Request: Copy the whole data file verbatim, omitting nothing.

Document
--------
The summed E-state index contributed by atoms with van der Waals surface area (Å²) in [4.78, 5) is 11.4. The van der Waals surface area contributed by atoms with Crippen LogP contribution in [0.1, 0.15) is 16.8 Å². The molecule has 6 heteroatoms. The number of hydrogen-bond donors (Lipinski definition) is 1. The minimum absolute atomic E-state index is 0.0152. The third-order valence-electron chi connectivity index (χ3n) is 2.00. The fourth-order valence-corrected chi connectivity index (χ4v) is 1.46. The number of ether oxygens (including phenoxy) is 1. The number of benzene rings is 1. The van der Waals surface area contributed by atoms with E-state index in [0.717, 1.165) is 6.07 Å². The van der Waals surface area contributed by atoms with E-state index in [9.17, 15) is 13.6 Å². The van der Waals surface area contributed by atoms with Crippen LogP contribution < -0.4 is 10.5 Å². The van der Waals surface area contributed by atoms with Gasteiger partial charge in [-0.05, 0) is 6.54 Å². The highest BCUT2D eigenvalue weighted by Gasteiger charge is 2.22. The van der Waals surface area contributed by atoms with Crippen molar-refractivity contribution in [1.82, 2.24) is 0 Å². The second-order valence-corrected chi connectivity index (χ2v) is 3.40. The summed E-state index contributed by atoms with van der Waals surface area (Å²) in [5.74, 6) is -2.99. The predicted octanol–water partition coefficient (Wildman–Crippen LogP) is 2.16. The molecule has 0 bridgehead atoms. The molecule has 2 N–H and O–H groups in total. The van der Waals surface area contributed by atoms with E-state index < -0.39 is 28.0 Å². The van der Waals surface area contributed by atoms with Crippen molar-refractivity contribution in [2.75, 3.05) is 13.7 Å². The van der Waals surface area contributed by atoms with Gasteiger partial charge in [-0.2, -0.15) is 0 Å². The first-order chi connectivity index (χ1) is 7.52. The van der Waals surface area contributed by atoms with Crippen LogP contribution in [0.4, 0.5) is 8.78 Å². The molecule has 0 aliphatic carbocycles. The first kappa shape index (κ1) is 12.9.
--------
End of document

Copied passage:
The summed E-state index contributed by atoms with van der Waals surface area (Å²) in [4.78, 5) is 11.4. The van der Waals surface area contributed by atoms with Crippen LogP contribution in [0.1, 0.15) is 16.8 Å². The molecule has 6 heteroatoms. The number of hydrogen-bond donors (Lipinski definition) is 1. The minimum absolute atomic E-state index is 0.0152. The third-order valence-electron chi connectivity index (χ3n) is 2.00. The fourth-order valence-corrected chi connectivity index (χ4v) is 1.46. The number of ether oxygens (including phenoxy) is 1. The number of benzene rings is 1. The van der Waals surface area contributed by atoms with E-state index in [0.717, 1.165) is 6.07 Å². The van der Waals surface area contributed by atoms with E-state index in [9.17, 15) is 13.6 Å². The van der Waals surface area contributed by atoms with Crippen LogP contribution < -0.4 is 10.5 Å². The van der Waals surface area contributed by atoms with Gasteiger partial charge in [-0.05, 0) is 6.54 Å². The highest BCUT2D eigenvalue weighted by Gasteiger charge is 2.22. The van der Waals surface area contributed by atoms with Crippen molar-refractivity contribution in [1.82, 2.24) is 0 Å². The second-order valence-corrected chi connectivity index (χ2v) is 3.40. The summed E-state index contributed by atoms with van der Waals surface area (Å²) in [5.74, 6) is -2.99. The predicted octanol–water partition coefficient (Wildman–Crippen LogP) is 2.16. The molecule has 0 bridgehead atoms. The molecule has 2 N–H and O–H groups in total. The van der Waals surface area contributed by atoms with E-state index < -0.39 is 28.0 Å². The van der Waals surface area contributed by atoms with Crippen molar-refractivity contribution in [2.75, 3.05) is 13.7 Å². The van der Waals surface area contributed by atoms with Gasteiger partial charge in [-0.2, -0.15) is 0 Å². The first-order chi connectivity index (χ1) is 7.52. The van der Waals surface area contributed by atoms with Crippen LogP contribution in [0.4, 0.5) is 8.78 Å². The molecule has 0 aliphatic carbocycles. The first kappa shape index (κ1) is 12.9.